Methods/Design

Objectives

To generate a set of the most accurate tests for predicting restriction of fetal growth and compromise of its wellbeing, systematic reviews (meta-analyses) of test accuracy studies will be conducted with the following objective:

To obtain summary estimates of accuracy of available antenatal tests for predicting restriction of fetal growth and compromise of fetal wellbeing.

Search Strategy

Literature will be identified using:

  • General bibliographic databases including MEDLINE (PubMED) and EMBASE (Ovid)

  • Specialist electronic databases: The Cochrane Library (DARE, CCTR), MEDION

  • Contact with individual experts and those with an interest in this filed to uncover grey literature

  • Contact with manufacturers of tests

  • Hand-searching of selected specialist journals

  • Checking of reference lists of relevant review articles and papers that will be eligible for inclusion

Two searches will be performed, the first looking at prediction and diagnosis of FGR and the second at compromise of fetal wellbeing. The comprehensive search strategies will aim to find all primary studies reporting in the accuracy of any test (or test combinations) used to predict or diagnose fetal growth restriction and/or compromise of fetal wellbeing. The search for FGR may be viewed as additional file 1: Search strategy for tests to predict/diagnose fetal growth restriction. (other searches are available form the authors on request). This will be achieved by combining search terms relating to FGR/compromise of fetal wellbeing with methodological filters for identification of aetiologic and diagnostic test studies (table 1) [1113]. All databases will be searched from inception and updated at six monthly intervals. No language restrictions will be applied. A comprehensive database of the literature will be constructed (Reference Manager 11.0).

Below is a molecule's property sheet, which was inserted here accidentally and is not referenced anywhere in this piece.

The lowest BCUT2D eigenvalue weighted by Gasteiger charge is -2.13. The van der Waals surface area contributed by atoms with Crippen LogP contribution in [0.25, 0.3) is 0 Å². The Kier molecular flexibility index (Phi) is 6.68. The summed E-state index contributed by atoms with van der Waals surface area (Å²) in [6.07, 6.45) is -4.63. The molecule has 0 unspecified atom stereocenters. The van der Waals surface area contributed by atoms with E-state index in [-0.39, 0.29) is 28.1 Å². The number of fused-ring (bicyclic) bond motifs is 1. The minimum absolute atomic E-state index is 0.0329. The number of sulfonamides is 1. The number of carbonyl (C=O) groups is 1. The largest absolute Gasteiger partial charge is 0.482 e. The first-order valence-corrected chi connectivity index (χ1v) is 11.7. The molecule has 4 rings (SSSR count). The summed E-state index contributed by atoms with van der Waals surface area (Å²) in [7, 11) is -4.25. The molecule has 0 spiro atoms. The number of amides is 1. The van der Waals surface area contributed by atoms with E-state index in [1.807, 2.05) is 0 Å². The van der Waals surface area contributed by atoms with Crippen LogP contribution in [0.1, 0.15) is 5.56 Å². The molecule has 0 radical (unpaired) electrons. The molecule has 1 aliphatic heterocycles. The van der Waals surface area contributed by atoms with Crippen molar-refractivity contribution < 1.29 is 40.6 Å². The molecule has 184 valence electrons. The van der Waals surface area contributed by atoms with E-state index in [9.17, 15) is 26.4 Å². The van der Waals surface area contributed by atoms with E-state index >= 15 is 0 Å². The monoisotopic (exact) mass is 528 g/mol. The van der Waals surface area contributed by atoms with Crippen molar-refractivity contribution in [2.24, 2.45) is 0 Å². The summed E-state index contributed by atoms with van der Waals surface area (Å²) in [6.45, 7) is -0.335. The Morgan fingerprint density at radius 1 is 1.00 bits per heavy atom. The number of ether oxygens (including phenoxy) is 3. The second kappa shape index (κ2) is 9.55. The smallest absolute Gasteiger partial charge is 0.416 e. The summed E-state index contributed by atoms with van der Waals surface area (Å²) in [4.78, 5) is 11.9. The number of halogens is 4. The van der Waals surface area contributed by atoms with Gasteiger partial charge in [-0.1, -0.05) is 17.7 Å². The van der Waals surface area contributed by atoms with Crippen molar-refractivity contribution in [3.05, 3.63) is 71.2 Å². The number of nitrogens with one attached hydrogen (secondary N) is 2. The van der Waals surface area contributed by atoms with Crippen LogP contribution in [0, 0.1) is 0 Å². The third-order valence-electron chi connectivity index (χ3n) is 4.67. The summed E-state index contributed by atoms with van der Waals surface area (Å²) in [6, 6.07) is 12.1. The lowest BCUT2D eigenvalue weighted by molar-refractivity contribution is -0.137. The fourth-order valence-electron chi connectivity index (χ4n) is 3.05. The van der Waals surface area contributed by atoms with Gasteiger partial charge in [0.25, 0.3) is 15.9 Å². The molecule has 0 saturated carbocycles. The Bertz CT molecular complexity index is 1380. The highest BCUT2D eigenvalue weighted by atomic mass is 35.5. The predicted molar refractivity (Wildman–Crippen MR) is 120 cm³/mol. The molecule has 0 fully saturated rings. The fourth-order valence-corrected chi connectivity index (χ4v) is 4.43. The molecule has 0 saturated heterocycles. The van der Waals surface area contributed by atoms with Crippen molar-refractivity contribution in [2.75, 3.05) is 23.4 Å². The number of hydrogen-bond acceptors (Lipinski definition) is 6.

Inclusion criteria

Studies will be selected for inclusion in the reviews using the selection criteria based on population, index test, reference standard and study design of interest.

Population: Pregnant women any health care setting, any level of risk.

Diagnostic tests: Tests will be prioritised on the basis of clinical relevance after consultation with experts in the field. (see table 1)

Reference standard: Any measurement of birth weight or nutritional status of newborn performed postnatally.

Study design: Observational test accuracy studies (cohorts, case-control prospective) allowing generation of 2 × 2 tables of accuracy. Case series <10 cases and case-control studies defined by reference standard outcome (birth weight measurement) will be excluded, these study designs have been shown to be associated with bias [14].

Sub-groups: Severe FGR will be defined as that leading to premature delivery (<37 completed weeks), wherever possible test accuracy for prediction/diagnosis of severe FGR will be assessed.

Study selection process

Studies will be selected for inclusion in the review in a two-stage process using the selection criteria detailed above. Firstly, the titles and abstracts of the citations in the Reference manager database will be assessed by one reviewer. All papers felt to be relevant will be obtained in full text version. Two reviewers will then independently select the studies, which meet predefined and explicit criteria regarding population, tests, reference standards and study design (defined prior to commencement of the review and individualised for each review). Disagreements will be resolved by consensus or arbitration of a third reviewer.

Data extraction

For each review a data extraction form will be designed, variation between reviews will mainly be in the information extracted for the performance of the index test. Data will be extracted on: identification of study (first author, year of publication, country of investigation, language of paper); population (healthcare setting, number of participating centres, level of risk assigned by author and clinical data on risk factors, inclusion period); study design (design, data collection, enrolment, completeness of verification); index test (gestation, method of performance of test, intra and interobserver variation, cut-off level); reference standard (incidence, reference standard used, cut-off level, total number of women analysed for results); results (necessary data for construction of 2 × 2 table, all results will be collected for any index test reported at any cut-off level, any measurement of statistical accuracy reported).